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100 years of (some) women having the right to vote in the UK should be a cause for celebration, a time to look back and see all that has been achieved by women's greater participation in society, that our voices have been heard.

So Just Shop's mission is economic empowerment of women.  That by giving women economic independence it gives us a greater say in our communities.  I think this is as true now as in 1918.  No one can deny the role of the very brave campaigners for our right to vote but, equally important in the decision, was the roles that women took up to keep our country and economy running throughout the first world war.  We have seen time and again in the communities we work in across the world how economically empowering women gives them a more strident voice in their communities, demanding safe water supply, sanitation and education services for them and their families.

Sadly, many women today still cannot vote.  The barriers tend not to be legislative but practical.  In the UK, many women (and people) with disabilities are unable to access voting booths or understand they have a right to vote.  Across the world, when women get married their ID documents often get taken from them by senior family members, limiting their ability to vote independently.  In many communities worldwide women are expected or corralled into voting as their husbands do or as community members tell them to.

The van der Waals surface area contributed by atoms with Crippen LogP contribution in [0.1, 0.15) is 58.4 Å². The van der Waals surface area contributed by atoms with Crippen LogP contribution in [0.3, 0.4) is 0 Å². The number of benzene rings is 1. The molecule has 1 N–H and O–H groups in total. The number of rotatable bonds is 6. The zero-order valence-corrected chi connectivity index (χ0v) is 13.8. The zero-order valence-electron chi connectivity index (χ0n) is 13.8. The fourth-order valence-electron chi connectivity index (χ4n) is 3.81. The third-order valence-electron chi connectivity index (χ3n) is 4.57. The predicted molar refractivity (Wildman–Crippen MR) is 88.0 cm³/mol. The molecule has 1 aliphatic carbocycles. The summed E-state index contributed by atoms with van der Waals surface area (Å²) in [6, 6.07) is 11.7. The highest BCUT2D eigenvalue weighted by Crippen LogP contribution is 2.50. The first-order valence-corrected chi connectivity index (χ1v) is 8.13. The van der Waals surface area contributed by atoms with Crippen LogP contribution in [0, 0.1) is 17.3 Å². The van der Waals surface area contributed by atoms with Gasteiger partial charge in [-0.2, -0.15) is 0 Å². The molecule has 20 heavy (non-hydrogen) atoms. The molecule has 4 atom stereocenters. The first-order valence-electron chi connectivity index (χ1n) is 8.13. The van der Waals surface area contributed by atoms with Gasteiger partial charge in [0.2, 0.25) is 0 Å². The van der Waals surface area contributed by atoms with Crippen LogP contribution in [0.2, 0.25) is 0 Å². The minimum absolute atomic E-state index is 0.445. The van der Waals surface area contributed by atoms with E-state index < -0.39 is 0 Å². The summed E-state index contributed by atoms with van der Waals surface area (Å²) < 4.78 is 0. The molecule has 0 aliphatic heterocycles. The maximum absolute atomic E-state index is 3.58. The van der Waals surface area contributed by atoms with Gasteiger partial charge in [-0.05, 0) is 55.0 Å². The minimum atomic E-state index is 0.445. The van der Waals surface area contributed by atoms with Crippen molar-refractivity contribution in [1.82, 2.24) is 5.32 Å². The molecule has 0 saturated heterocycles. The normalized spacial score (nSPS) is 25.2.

Voting for me is both a right and a privilege, every time I vote I think of those who fought, and in some cases died, for me to stand up and be counted.  I think of all of those who are unable to do as I can.  Little by little, day by day, women are claiming our place as equals in the world.  The right to vote is one part of that, the ability to vote another.  We must never take this for granted.  

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